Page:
This was a procedural vote on a resolution setting a time limit for debate and determining which amendments could be offered to legislation reinstituting a school voucher program in the District of Columbia that had been phased out in 2009. If passed, this particular procedural motion--known as the “previous question"--effectively ends debate and brings the pending legislation to an immediate vote. This school voucher program allowed low-income students in D.C. to receive subsidies for private school tuition. The measure had been enacted under Republican control of Congress during President George W. Bush’s administration in 2003. In 2009, the Democratic-controlled congress discontinued federal funding for the program. This vote took place in 2011, after Republicans had regained control of the House of Representatives.
Republicans generally supported school vouchers, contending that they provided low-income children with the opportunity to attend high-quality schools that they otherwise could not have afforded. Democrats generally opposed vouchers, arguing that using taxpayer funds for private schools drained money from the public school system.
In addition to funding school vouchers, the underlying bill also provided federal funds for D.C. public schools and charter schools. (Charter schools are publicly funded and do not charge tuition—but are not subject to all of the rules and regulations that govern traditional public schools.) Specifically, the measure provided $60 million per year for D.C. schools through 2016. Of the $60 million annual total, the bill provided $20 million for traditional public schools, $20 million for charter schools, and $20 million for school vouchers.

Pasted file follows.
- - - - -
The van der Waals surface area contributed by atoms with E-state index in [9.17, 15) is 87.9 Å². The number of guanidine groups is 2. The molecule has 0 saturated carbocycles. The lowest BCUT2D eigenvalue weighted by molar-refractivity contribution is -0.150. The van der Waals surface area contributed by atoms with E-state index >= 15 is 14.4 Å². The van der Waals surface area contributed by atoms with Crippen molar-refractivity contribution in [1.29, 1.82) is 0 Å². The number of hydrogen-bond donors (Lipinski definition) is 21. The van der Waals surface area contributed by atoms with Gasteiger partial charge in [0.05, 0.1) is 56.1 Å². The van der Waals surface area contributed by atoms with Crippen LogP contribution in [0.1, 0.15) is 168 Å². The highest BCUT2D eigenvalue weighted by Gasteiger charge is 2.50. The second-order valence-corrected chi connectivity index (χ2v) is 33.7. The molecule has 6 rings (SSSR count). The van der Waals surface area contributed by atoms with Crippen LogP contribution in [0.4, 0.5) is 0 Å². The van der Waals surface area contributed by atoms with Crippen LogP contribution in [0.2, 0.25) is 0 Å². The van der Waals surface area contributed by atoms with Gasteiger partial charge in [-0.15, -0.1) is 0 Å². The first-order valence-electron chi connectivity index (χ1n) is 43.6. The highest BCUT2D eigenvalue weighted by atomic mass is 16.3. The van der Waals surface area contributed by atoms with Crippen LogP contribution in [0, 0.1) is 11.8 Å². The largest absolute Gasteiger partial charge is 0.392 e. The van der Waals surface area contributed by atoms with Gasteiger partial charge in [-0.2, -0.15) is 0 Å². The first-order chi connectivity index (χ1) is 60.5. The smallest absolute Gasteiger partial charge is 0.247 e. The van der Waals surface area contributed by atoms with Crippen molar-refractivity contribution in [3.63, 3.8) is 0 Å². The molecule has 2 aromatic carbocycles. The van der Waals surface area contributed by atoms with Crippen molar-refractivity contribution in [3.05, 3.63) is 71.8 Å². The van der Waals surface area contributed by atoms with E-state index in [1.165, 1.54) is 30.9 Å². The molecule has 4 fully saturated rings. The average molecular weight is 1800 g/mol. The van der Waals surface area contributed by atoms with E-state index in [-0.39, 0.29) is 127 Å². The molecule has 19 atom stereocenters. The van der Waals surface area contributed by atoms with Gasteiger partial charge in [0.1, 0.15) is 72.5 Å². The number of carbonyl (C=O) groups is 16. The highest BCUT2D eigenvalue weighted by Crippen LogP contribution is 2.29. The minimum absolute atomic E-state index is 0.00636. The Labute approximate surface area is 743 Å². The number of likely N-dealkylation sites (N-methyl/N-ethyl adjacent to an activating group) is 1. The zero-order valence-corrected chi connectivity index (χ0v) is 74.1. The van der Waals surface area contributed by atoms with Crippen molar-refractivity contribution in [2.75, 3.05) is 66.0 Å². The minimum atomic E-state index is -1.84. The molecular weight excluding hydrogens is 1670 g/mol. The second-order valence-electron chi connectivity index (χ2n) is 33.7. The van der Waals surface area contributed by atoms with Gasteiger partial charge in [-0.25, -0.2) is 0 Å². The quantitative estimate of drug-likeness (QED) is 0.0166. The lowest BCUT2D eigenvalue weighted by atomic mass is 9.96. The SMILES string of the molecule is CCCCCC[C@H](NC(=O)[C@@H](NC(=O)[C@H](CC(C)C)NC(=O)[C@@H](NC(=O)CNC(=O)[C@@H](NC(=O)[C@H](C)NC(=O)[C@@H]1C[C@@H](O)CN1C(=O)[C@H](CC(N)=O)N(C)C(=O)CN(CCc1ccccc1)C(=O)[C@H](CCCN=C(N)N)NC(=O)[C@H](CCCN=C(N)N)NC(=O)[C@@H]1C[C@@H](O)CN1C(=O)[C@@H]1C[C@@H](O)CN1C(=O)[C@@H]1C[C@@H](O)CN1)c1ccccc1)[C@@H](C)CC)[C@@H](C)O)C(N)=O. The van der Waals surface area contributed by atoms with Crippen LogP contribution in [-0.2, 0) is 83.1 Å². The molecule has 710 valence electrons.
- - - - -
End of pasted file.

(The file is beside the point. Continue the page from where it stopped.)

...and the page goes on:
Rep. Rob Bishop (R-UT) urged support for the resolution and the underlying bill: “This bill is based on that concept of choice, opportunity, and options for people. It deserves our support because it is an opportunity. Call it an education app for Americans living in the District of Columbia. The most needy and deserving can actually have their choice of how they want their education to take place and it is done under the sphere of responsibility given to Congress by the Constitution.”
Rep. Alcee Hastings (D-FL) opposed the resolution and the underlying bill: “Whether it is gun rights, a woman's right to choose or education policy, the District [of Columbia] is not and should not be the dumping grounds for Republicans' ideological whims….The least they [the Republican majority] could do is allow them [D.C. residents] to control their education system just as every other jurisdiction in this country is able to do. The people of the District of Columbia did not ask for or want this program, nor were they or their elected officials consulted…” Hastings also argued: “According to legislatively mandated evaluations, the D.C. voucher program failed to show any statistically significant impact on student achievement.”
The House agreed to the previous question motion by a vote of 237-182. All 236 Republicans present and 1 Democrat voted “yea.” 182 Democrats voted “nay.” As a result, the House proceeded to a final vote on a resolution setting a time limit for debate and determining which amendments could be offered to legislation reinstituting a school voucher program in the District of Columbia that had been phased out in 2009.